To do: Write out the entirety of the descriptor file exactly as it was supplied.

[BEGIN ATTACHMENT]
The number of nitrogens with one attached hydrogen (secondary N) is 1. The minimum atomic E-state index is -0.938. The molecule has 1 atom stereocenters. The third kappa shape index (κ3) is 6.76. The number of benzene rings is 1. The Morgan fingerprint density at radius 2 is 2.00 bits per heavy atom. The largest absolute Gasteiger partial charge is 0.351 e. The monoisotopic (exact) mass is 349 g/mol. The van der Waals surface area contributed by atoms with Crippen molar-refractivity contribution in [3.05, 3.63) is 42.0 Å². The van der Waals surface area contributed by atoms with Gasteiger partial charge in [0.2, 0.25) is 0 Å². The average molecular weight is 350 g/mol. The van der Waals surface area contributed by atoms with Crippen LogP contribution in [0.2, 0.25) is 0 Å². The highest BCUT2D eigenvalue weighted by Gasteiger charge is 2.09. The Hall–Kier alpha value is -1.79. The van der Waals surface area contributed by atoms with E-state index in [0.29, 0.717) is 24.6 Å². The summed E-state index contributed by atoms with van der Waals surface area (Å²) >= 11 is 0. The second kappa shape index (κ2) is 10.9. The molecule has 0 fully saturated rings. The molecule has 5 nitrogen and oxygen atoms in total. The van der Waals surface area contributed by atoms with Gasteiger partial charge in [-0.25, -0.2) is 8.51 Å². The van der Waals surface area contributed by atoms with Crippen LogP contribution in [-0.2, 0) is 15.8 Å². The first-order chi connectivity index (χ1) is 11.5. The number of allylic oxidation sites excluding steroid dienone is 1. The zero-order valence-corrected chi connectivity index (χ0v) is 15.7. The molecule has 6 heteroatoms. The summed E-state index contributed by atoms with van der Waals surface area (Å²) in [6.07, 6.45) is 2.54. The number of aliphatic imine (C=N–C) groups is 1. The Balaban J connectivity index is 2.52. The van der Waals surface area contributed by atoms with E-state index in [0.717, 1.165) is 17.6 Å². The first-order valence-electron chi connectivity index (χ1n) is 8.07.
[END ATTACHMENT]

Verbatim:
The number of nitrogens with one attached hydrogen (secondary N) is 1. The minimum atomic E-state index is -0.938. The molecule has 1 atom stereocenters. The third kappa shape index (κ3) is 6.76. The number of benzene rings is 1. The Morgan fingerprint density at radius 2 is 2.00 bits per heavy atom. The largest absolute Gasteiger partial charge is 0.351 e. The monoisotopic (exact) mass is 349 g/mol. The van der Waals surface area contributed by atoms with Crippen molar-refractivity contribution in [3.05, 3.63) is 42.0 Å². The van der Waals surface area contributed by atoms with Gasteiger partial charge in [0.2, 0.25) is 0 Å². The average molecular weight is 350 g/mol. The van der Waals surface area contributed by atoms with Crippen LogP contribution in [0.2, 0.25) is 0 Å². The highest BCUT2D eigenvalue weighted by Gasteiger charge is 2.09. The Hall–Kier alpha value is -1.79. The van der Waals surface area contributed by atoms with E-state index in [0.29, 0.717) is 24.6 Å². The summed E-state index contributed by atoms with van der Waals surface area (Å²) >= 11 is 0. The second kappa shape index (κ2) is 10.9. The molecule has 0 fully saturated rings. The molecule has 5 nitrogen and oxygen atoms in total. The van der Waals surface area contributed by atoms with Gasteiger partial charge in [-0.25, -0.2) is 8.51 Å². The van der Waals surface area contributed by atoms with Crippen LogP contribution in [-0.2, 0) is 15.8 Å². The first-order chi connectivity index (χ1) is 11.5. The number of allylic oxidation sites excluding steroid dienone is 1. The zero-order valence-corrected chi connectivity index (χ0v) is 15.7. The molecule has 6 heteroatoms. The summed E-state index contributed by atoms with van der Waals surface area (Å²) in [6.07, 6.45) is 2.54. The number of aliphatic imine (C=N–C) groups is 1. The Balaban J connectivity index is 2.52. The van der Waals surface area contributed by atoms with E-state index in [0.717, 1.165) is 17.6 Å². The first-order valence-electron chi connectivity index (χ1n) is 8.07.